Fidest – Agenzia giornalistica/press agency

Quotidiano di informazione – Anno 33 n° 335

New World Bank report

Posted by fidest press agency su sabato, 26 febbraio 2011

Warsaw.  The report is part of the World Bank’s series of low-carbon growth studies. Poland’s greenhouse gas emissions are not large by global standards, constituting just one percent of the total. Moreover, its per capita emissions now stand similar to the EU average, at ten tons of emissions per capita, a reflection of the sharply reduced emission that accompanied the transition to a market economy in the 1990s. However, given its lower income levels, Poland’s economy remains today among the least emissions-efficient in the EU. Over the next few decades, Poland appears to face a particular difficult test: catching up to EU income levels while becoming less dependent on abundant domestic coal for energy needs. The international agreement on climate change that is expected to eventually supersede the Kyoto Protocol and, more immediately, compliance with EU energy and climate policies, pose policy challenges for Poland. The EU 20-20-20 package requires Poland’s energy-intensive sectors, covered by the EU Emissions Trading Scheme, to contribute to the EU-wide target of a 21 percent reduction (compared with 2005) while allowing Poland’s othersectors’ emissions to increase by only 14 percent until 2020. If Poland were to take no action (the “business-as-usual scenario”), the models developed in the Transition to a Low-Emissions Economy in Poland report suggest that overall greenhouse gas  emissions in 2020 will stand roughly 20 percent above 2005 levels, while 2030 levels will be 30 to 40 percent higher. report notes that:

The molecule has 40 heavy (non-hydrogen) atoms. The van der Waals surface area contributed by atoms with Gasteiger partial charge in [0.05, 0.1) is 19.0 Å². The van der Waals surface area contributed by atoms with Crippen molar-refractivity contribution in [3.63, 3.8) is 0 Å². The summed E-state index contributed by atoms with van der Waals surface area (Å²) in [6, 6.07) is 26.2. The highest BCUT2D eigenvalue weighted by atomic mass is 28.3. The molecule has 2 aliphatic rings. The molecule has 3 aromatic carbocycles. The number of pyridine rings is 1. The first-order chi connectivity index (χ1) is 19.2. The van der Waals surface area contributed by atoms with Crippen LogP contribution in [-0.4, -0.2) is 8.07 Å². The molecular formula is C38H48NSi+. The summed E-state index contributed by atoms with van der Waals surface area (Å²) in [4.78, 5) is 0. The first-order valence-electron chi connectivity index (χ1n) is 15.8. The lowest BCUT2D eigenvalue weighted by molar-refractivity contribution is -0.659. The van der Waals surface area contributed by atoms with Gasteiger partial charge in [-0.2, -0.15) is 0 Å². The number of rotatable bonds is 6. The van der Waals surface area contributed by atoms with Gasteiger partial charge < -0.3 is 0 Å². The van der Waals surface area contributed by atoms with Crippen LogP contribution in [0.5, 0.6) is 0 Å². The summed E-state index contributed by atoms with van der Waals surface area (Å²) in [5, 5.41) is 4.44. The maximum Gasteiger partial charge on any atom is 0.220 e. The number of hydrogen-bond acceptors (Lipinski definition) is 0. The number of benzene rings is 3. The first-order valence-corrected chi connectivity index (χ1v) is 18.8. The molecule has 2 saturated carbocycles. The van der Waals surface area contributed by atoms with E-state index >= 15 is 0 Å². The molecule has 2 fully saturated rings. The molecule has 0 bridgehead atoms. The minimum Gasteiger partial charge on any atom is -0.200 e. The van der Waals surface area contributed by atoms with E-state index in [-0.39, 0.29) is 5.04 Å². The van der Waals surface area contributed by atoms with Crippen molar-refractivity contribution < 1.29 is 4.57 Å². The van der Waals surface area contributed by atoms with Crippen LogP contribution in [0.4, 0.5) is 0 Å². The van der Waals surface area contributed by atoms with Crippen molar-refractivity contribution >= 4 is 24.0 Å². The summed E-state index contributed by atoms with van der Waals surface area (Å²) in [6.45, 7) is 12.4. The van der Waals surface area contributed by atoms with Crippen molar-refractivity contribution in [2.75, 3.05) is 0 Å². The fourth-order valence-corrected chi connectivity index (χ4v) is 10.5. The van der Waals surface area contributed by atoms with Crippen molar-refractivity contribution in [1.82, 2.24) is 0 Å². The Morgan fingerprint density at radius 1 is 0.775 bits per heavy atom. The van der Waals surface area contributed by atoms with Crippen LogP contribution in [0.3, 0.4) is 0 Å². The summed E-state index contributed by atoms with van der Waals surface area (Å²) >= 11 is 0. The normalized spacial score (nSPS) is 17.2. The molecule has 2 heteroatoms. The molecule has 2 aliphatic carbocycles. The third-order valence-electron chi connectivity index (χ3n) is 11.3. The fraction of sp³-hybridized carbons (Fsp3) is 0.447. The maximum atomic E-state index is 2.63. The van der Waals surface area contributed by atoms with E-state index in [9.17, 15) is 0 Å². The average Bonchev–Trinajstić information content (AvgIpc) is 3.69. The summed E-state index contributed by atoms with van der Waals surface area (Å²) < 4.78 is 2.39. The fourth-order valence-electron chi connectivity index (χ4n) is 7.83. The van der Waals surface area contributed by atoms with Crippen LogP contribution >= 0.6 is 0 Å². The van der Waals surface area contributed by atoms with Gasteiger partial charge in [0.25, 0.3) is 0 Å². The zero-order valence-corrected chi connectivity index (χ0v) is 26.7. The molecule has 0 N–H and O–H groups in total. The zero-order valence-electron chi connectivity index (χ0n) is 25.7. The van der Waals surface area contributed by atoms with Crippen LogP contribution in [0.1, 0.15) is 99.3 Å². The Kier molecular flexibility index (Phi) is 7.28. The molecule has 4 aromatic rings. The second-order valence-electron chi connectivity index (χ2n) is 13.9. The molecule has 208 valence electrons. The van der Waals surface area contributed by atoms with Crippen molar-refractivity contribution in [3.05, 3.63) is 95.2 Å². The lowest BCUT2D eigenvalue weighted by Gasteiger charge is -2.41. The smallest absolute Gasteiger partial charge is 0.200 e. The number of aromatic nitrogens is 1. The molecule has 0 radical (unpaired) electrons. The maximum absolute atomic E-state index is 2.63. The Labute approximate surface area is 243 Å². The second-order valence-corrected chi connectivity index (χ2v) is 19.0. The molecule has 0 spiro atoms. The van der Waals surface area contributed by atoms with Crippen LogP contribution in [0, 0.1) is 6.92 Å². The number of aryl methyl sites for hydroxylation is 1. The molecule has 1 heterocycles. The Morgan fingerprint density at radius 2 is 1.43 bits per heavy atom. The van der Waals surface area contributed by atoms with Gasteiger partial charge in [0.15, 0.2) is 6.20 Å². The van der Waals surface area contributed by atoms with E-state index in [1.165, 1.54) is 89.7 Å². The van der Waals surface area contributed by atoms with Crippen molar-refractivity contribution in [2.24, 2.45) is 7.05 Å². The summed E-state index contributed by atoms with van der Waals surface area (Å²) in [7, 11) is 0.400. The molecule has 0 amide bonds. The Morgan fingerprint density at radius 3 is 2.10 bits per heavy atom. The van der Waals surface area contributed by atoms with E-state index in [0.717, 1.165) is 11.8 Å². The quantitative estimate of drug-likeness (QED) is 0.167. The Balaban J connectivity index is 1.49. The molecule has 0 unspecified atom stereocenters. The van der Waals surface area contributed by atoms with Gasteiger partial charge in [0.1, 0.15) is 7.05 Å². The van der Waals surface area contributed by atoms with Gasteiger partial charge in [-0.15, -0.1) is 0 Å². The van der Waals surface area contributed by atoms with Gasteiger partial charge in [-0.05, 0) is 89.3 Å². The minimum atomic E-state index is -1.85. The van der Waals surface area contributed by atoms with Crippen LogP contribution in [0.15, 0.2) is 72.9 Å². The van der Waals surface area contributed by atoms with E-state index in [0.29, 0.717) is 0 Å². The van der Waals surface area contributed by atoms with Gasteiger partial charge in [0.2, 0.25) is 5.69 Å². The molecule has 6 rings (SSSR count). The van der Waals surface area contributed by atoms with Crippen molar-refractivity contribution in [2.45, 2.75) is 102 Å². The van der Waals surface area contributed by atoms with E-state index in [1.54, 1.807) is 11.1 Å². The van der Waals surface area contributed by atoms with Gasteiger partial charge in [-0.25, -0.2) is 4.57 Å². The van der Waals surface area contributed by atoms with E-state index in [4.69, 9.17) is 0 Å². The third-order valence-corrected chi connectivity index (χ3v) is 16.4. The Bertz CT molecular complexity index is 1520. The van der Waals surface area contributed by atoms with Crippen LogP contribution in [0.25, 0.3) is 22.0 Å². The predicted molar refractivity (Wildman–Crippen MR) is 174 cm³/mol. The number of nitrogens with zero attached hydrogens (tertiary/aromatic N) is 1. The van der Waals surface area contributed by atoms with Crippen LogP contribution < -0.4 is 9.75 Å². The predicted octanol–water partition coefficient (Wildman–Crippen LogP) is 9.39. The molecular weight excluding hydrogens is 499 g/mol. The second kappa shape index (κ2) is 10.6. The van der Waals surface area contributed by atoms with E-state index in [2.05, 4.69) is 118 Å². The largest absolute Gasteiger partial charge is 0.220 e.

• Costs to the economy will peak in 2020; but by 2030, the shift towards low emissions will augment growth. Overall, this abatement will lower GDP by an average one percent through 2030 from where it otherwise would have been.
• The economic cost in output and employment of Poland’s required abatement by 2020 under EU rules is higher than for the average EU country; and the restrictions on emissions trading between sectors aggravate that cost.• The energy sector currently generates near half of Poland’s emissions; but the transport sector — with precipitous growth and the need for behavioral change in addition to the adoption of new technologies — may end up posing the tougher policy challenge.
The combination of technologies chosen or new investments will depend not only on capital costs, operational savings, and emissions abatement potential, but also energy security, domestic sourcing, and a raft of other issues. With lower capital costs and earlier returns, energy efficiency measures hold out the promise of relatively low cost abatement that works directly to delink emissions from growth, the essence of a low-emissions economy.

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